Over the last year, visitors approaching the city from East Kent have been able to see the work on the North West Transept from afar as bright new tower pinnacles and stonework slowly appeared.
The North West Transept is one of the hardest-to-reach areas in urgent need of restoration. It is historically important as it is one of the oldest parts of the Cathedral and the place where Archbishop Thomas Becket was murdered in 1170.
The lead roof was leaking, supporting roof timbers were rotting and stone was crumbling. A lot of what we thought was stone was actually a cement render with a limited life span. This was falling off, exposing stone in a poor and fragile condition.
Digital surveys, archaeological research and assessments, together with historical research on previous interventions and scientific analysis of samples of metal work, stone and lead provided us with detailed plans and elevations of the transept. This information helped to plan the programme of repair and conservation for this project, and will be useful for future conservation of Christ Church Gate and Bell Harry Tower.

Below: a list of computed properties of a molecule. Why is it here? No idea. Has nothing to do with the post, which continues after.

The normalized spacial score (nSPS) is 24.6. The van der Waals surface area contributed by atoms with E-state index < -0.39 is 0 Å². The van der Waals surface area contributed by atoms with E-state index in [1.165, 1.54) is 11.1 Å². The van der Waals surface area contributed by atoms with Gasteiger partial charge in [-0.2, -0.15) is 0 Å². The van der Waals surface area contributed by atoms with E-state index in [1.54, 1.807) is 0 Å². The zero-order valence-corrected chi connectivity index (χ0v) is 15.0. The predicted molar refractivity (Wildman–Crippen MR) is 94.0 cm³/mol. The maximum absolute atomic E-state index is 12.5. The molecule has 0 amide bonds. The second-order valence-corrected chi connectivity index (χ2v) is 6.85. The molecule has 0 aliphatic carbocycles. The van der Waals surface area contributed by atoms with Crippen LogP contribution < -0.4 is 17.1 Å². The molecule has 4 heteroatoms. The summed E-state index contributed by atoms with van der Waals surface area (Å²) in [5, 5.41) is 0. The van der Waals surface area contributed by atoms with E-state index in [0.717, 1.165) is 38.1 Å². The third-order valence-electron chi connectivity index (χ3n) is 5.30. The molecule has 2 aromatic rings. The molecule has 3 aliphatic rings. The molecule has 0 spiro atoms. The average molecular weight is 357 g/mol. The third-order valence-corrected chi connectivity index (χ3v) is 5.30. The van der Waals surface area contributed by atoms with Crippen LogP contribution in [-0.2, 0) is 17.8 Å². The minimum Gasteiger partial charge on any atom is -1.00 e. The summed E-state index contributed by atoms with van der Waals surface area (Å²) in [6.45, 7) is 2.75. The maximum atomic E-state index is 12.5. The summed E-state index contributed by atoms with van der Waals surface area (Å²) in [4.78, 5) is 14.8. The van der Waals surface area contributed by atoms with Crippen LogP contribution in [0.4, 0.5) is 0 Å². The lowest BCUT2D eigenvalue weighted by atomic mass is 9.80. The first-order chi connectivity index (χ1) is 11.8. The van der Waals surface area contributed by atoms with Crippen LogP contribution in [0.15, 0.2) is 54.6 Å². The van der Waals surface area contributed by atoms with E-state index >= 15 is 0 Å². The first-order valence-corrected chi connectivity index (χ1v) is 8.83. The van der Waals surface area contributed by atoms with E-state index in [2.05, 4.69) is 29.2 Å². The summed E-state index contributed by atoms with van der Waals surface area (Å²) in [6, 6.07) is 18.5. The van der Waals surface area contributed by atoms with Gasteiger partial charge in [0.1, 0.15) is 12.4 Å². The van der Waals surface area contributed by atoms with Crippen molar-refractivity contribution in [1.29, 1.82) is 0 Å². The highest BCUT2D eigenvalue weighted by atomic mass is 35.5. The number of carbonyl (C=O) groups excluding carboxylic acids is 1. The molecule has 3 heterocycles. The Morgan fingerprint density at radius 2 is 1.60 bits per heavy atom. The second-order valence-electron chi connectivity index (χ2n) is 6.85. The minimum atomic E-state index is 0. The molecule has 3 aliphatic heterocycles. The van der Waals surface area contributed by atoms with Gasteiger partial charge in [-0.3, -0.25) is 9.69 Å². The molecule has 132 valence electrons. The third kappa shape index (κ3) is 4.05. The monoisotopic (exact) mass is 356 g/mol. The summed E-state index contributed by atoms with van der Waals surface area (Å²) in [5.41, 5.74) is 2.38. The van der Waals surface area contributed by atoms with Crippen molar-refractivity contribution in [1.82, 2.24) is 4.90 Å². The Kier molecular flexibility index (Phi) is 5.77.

The Cathedral employs stonemasons, specialist carpenters, plumbers and other conservators and the work is carried out by our own highly skilled crafts and trades(wo)men and apprentices. The work is expected to be finished early 2017 in time to start work on the Nave and Western Towers.
Conservation projects of this kind are extremely expensive. The scaffolding alone costs over £100,000 and total costs will be more than £1 million. We are extremely grateful to Viridor Credit Environmental Company and others whose generous support has made this project possible.